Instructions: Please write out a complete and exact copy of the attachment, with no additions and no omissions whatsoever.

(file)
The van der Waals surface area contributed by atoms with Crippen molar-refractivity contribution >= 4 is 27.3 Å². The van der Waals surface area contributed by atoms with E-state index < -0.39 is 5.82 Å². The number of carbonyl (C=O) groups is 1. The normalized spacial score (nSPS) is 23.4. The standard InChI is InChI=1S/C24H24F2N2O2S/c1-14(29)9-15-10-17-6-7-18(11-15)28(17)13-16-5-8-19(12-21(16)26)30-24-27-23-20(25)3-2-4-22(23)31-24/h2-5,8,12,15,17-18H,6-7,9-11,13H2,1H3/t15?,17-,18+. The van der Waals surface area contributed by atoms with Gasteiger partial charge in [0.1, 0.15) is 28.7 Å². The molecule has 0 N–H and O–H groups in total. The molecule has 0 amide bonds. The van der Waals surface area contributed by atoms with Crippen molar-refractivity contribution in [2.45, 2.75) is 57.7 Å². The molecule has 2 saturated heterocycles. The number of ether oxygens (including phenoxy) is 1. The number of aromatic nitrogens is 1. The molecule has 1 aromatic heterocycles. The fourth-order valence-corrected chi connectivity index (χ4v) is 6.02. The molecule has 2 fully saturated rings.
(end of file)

The van der Waals surface area contributed by atoms with Crippen molar-refractivity contribution >= 4 is 27.3 Å². The van der Waals surface area contributed by atoms with E-state index < -0.39 is 5.82 Å². The number of carbonyl (C=O) groups is 1. The normalized spacial score (nSPS) is 23.4. The standard InChI is InChI=1S/C24H24F2N2O2S/c1-14(29)9-15-10-17-6-7-18(11-15)28(17)13-16-5-8-19(12-21(16)26)30-24-27-23-20(25)3-2-4-22(23)31-24/h2-5,8,12,15,17-18H,6-7,9-11,13H2,1H3/t15?,17-,18+. The van der Waals surface area contributed by atoms with Gasteiger partial charge in [0.1, 0.15) is 28.7 Å². The molecule has 0 N–H and O–H groups in total. The molecule has 0 amide bonds. The van der Waals surface area contributed by atoms with Crippen molar-refractivity contribution in [2.45, 2.75) is 57.7 Å². The molecule has 2 saturated heterocycles. The number of ether oxygens (including phenoxy) is 1. The number of aromatic nitrogens is 1. The molecule has 1 aromatic heterocycles. The fourth-order valence-corrected chi connectivity index (χ4v) is 6.02. The molecule has 2 fully saturated rings.